|Saturated Fatty Acids(SFA)||43.72||32.22|
|Monounsaturated Fatty Acids (MUFA)||27.49||21.72|
|Polyunsaturated Fatty Acids (PUFA)||28.80||42.64|
|Total Unsaturated Fatty Acids (TUFA)||56.29||64.36|
|Essential Fatty Acids (EFA)||26.13||41.39|
Black and brown crickets contain appreciable amounts of mineral elements such as phosphorus, sodium, potassium, calcium, magnesium, iron, and zinc.
As you can see in Table 4, there is an unfavorable ratio of calcium and potassium. Brown crickets have higher calcium and potassium than black crickets.
Gut-loading and dusting with a good quality supplement, however, can help ensure appropriate intake and metabolism of these minerals in leopard geckos.
Dust black or brown crickets with a good quality calcium powder that contains vitamin D3 before offering them to your leopard gecko. Vitamin D3 is important in the absorption and metabolism of calcium in the body.
Table 4. Mineral Composition of Black and Brown Crickets***
|Minerals(mg/100 g DM)||Black Cricket (Gryllus assimilis)||Brown Cricket(Acheta domesticus)|
Edible crickets are an excellent source of a wide range of water-soluble and fat-soluble vitamins. Brown crickets are rich sources of vitamin A while black crickets contain a high amount of vitamin E. (Table 5)
To help ensure that your leo consumes adequate amounts of vitamins in the diet, crickets should be gut-loaded at least 48 hours before being fed. This will give enough time for the crickets to absorb essential vitamins.
Table 5. Important Vitamins in Black and Brown Crickets***
|Vitamins(mg/100 g)||Black Cricket (Gryllus assimilis)||Brown Cricket(Acheta domesticus)|
What is the Difference Between Black and Brown Crickets?
Black and brown crickets differ in their habitats. While they are readily available, only farm-bred ones are recommended. When gut-loaded, they’re really big and juicy, and even more nutritious.
Brown crickets are a lot more agile, giving your gecko more of a challenge and encouraging more exercise. Black crickets are larger and tend to be more aggressive but are not much of a jumper.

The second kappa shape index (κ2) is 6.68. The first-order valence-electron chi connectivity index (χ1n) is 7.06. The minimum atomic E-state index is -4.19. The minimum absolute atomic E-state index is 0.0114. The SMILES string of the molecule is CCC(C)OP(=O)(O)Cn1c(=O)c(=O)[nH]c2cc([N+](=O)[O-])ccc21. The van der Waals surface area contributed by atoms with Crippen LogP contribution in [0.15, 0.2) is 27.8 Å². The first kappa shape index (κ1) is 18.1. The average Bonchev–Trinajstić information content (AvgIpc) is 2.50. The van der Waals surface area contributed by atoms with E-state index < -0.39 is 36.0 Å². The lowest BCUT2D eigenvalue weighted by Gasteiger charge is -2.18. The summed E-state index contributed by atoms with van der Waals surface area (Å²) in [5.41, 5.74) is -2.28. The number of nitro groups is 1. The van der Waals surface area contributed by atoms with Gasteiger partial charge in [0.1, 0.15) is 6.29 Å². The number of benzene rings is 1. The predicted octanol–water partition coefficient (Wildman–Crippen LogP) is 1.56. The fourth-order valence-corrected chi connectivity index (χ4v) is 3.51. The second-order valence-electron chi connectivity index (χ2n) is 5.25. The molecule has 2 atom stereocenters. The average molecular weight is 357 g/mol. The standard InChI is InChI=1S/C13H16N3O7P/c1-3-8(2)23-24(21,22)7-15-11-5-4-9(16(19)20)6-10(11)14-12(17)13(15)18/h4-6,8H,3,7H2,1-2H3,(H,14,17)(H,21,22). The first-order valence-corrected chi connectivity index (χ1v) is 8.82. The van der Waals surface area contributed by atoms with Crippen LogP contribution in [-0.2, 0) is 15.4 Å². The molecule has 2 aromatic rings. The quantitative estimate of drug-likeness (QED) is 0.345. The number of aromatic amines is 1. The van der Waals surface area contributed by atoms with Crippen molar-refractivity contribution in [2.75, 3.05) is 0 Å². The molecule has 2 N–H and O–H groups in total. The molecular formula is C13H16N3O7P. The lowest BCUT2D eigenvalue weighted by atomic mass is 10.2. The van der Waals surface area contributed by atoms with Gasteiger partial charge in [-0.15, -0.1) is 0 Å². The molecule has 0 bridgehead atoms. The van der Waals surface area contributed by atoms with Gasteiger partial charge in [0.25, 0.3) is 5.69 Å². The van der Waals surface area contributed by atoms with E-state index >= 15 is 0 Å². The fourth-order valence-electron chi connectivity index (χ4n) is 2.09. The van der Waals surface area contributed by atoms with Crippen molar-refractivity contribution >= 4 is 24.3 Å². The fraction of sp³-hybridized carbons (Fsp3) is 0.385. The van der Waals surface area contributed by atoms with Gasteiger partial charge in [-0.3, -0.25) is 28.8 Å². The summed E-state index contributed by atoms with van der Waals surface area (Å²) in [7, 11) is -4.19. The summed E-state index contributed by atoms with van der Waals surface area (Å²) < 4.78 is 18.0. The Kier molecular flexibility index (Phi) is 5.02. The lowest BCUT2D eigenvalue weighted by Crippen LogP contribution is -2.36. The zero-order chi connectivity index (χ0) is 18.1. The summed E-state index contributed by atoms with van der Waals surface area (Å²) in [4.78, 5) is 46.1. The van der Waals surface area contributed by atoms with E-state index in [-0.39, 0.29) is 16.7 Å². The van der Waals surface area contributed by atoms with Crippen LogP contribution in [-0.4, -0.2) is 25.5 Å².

The softer shell of brown crickets also makes them more digestible and suitable for younger leopard geckos.
Table 6 highlights the main differences between black and brown crickets.
Table 6. Characteristics of Black and Brown Crickets
|Parameters of Comparison||Black Crickets||Brown Crickets|
|Classification||Field crickets||House crickets|
|Scientific name||Gryllus assimilis (Acheta assimilis)||Acheta domesticus|
|Shell (exoskeleton)||Thicker and harder||Softer shell|
|Legs||Spindlier legs; slow-moving; tend to stay on the ground most of the time||Strong muscular legs help them jump around|
|Size||Larger and meatier||Slimmer and more compact16-21 millimeters (0.63 – 0.83 inches) in length|
|Temperament||More aggressive and tend to bite/Noisier||More docile|
How Many Black or Brown Crickets Can You Feed A Leopard Gecko?
There are several important factors to consider when it comes to the number of crickets it should be offered during feeding.
- Baby geckos – 4 to 8 small crickets daily.
- Adult geckos – 6 to 10 large crickets(or as many as they can every in 10 minutes) every 2 days
Since the exoskeleton of black crickets is harder, they’re more suitable for older geckos.
Another important factor that will determine how many crickets leopard geckos should eat is their length, that is, two crickets for every inch. For example, if your leo is 5 inches long, it would need to eat at least 10 crickets at each meal every other day.
In general, experts advise letting leopard geckos eat as many crickets they can consume within 10 minutes.
Every leopard gecko owner aims to provide the best nutrition to help keep pets healthy and live longer lives.
Farm-raised black and brown crickets are rich in protein, lipids, minerals, and vitamins. They’re also inexpensive and readily available.
Dusting and gut-loading black and brown crickets are desirable practices to increase the nutritional value of these insects and help ensure that your leopard gecko is receiving the very best nutrition possible.